In an effort to suppress violence in Texas during a nationwide Railway Shopmen’s Strike in 1922, Governor Pat Neff declared martial law after numerous violent incidents occurred at Denison, Grayson County, where 544 officers and men of the 142nd Infantry Regiment settled in at Camp Ellis and Camp Leeper. Simpson served as legal advisor to the military authorities. Governor Neff directed Simpson to represent the governor and state in the cases of six men indicted by a Grayson County grand jury. The jury returned verdicts of two acquittals and two cases deadlocked with votes of six to six. Governor Neff, Adjutant General Barton, Colonel Nimon, and Simpson met on November 14 to consider prosecuting future cases subject to the Open Port Law. The Open Port law was considered by many as a forerunner of the right-to-work law, and the Texas Court of Criminal Appeals ruled the Open Port Law unconstitutional in 1926.

Simpson represented the Texas National Guard as legal advisor regarding the implemenatation of martial law at Borger. In the mid-1920s, oil and gas discoveries in Hutchinson and surrounding counties heralded a sudden influx of thousands of people. In 1928 Governor Dan Moody appointed district attorney John A. Holmes to restore respect for the law, but he was shot and killed on September 18, 1929. Texas Rangers Francis A. Hamer and Thomas R. Hickman investigated the murder, while Governor Moody sent Clem Calhoun, district attorney of Abilene, to assist as a special prosecutor. Gen. Jacob Wolters, special representative of the Texas National Guard, met with the Texas Rangers and Calhoun. Based on General Wolter’s report, Governor Moody declared martial law for Borger and all of Hutchison County on September 29. Investigations revealed the involvement of city officials and law enforcement with a crime ring.

Within a few days, guardsmen and Texas Rangers carried out almost fifty raids with more than 100 arrests. The Hutchinson County grand jury convened at Stinnett on October 14, 1929. A conference gathered General Wolters, District Attorney Calhoun, Simpson, County Judge Hood, Texas National Guard officers, Mayor Glen Pace, Sheriff Joe Ownbey, and their attorneys. General Wolters insisted that for martial law to end, the mayor and the sheriff must resign. Two days later, the mayor and the sheriff resigned.

Simpson remained in the Thirty-sixth Infantry Division, Texas National Guard, and served in various capacities—as commander of the Second Battalion, 142nd Infantry Regiment, and as commander of the Third Battalion, 111th Engineers. He retired from the Texas National Guard in September 1940, after serving as judge advocate general on the adjutant general’s state staff.

Alongside a demanding law practice, Simpson found time for community service. His son, Everett Selden Simpson, answered the call to duty when President Franklin D. Roosevelt federalized the Texas Thirty-sixth Infantry Division in 1940. Simpson diligently supported World War II on the home front by leading drives for war bonds and making patriotic speeches to encourage folks throughout the Panhandle region to support the war effort.

As a prominent Amarillo civic leader, Simpson served two consecutive terms as president of the Amarillo Chamber of Commerce and two consecutive terms as commander of the Hanson Post of the American Legion. He influenced the establishment of military installations to the Amarillo area, including the Pantex Ordnance Plant and the Amarillo Army Air Field (renamed Amarillo Air Force Base). Additionally, he served as campaign manager for Lyndon Johnson’s 1941 senatorial campaign.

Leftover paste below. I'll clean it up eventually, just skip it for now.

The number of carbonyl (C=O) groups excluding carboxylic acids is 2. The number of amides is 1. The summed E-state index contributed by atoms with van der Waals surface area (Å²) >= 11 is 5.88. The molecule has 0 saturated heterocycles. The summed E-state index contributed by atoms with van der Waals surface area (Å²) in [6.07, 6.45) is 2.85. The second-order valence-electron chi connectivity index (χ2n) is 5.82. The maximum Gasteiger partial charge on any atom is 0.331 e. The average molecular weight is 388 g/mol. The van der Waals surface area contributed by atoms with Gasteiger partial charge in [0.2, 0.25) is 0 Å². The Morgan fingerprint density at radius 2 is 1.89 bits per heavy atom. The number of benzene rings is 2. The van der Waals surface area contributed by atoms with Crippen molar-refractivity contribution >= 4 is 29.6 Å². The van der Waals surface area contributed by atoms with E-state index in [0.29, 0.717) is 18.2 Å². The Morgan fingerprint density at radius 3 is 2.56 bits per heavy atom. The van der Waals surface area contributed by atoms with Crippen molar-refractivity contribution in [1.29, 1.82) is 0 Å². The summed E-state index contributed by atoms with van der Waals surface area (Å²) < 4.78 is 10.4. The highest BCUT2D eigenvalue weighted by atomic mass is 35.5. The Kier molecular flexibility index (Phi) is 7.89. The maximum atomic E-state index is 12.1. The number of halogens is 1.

Simpson and Marybelle had two children—a daughter, Sue Alice, born in 1912, and a son, Everett Selden, born in 1915. Maj. Gen. Everett Selden Simpson later commanded the Texas Thirty-sixth Infantry Division from 1961 to 1968. Simpson’s first wife Marybelle passed away on March 19, 1952. On May 24, 1953, Ethan married Mrs. Elizabeth Wray. Ethan Albion Simpson died on June 17, 1959, and he was buried at the Llano Cemetery in Amarillo. His pallbearers included A. K. Baracat, John Boyce, Herb Budke, Allen Reville, W. T. Gilstrap, Sam Dyer, R. E. Hayes, and W. M. Stidham, as well as members of the Amarillo Bar Association.  


Amarillo Globe-Times, June 18, 1959. Amarillo Daily News, September 1, 1939; June 7, 1941; June 18, 1959. Gregory W. Ball, They Called Them Soldier Boys: A Texas Infantry Regiment in World War I (Denton: University of North Texas Press, 2013). Col. A. W. Bloor to Capt. E. A. Simpson, June 17, 1919, Simpson Papers (author’s possession). Clarendon News, September 3, 1917. Dallas Morning News, September 16, 1922, Galveston Daily News, September 12, 17, 1922. The History of Donley County, Texas, 1879–1990 (Dallas: Curtis Media Corporation, 1990). Harry Hurt III, “The Last of the Great Ladies,” Texas Monthly, October 1978. William E. Jary, Jr., ed., with B. B. Maxfield, Camp Bowie, Fort Worth, 1917–18: An Illustrated History of the 36th Division in World War I (Fort Worth: Bernice B. Maxfield Foundation, 1975). Harry Krenek, The Power Vested: The Use of Martial Law and the National Guard in Texas Domestic Crisis…1919–1932 (Austin: Presidial Press, 1980). Col. C. W. Nimon to Maj. E. A. Simpson, October 21, 1922, Simpson Papers (author’s possession). E. A. Simpson to Joe Warren, October 28, 1918, Simpson Papers (author’s possession). United States, Adjutant General’s Office, Official List of Officers of the Officers’ Reserve Corps of the Army of the United States: Supplemental to Volume I, September 1, 1919, to December 31, 1919 (Washingon D.C.: Government Printing Office, 1920). 

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The following, adapted from the Chicago Manual of Style, 15th edition, is the preferred citation for this article.

Handbook of Texas Online, Woodene S. Simpson, "SIMPSON, ETHAN ALBION," accessed April 05, 2020, http://www.tshaonline.org/handbook/online/articles/fsi67.

Uploaded on November 17, 2015. Modified on November 23, 2015. Published by the Texas State Historical Association.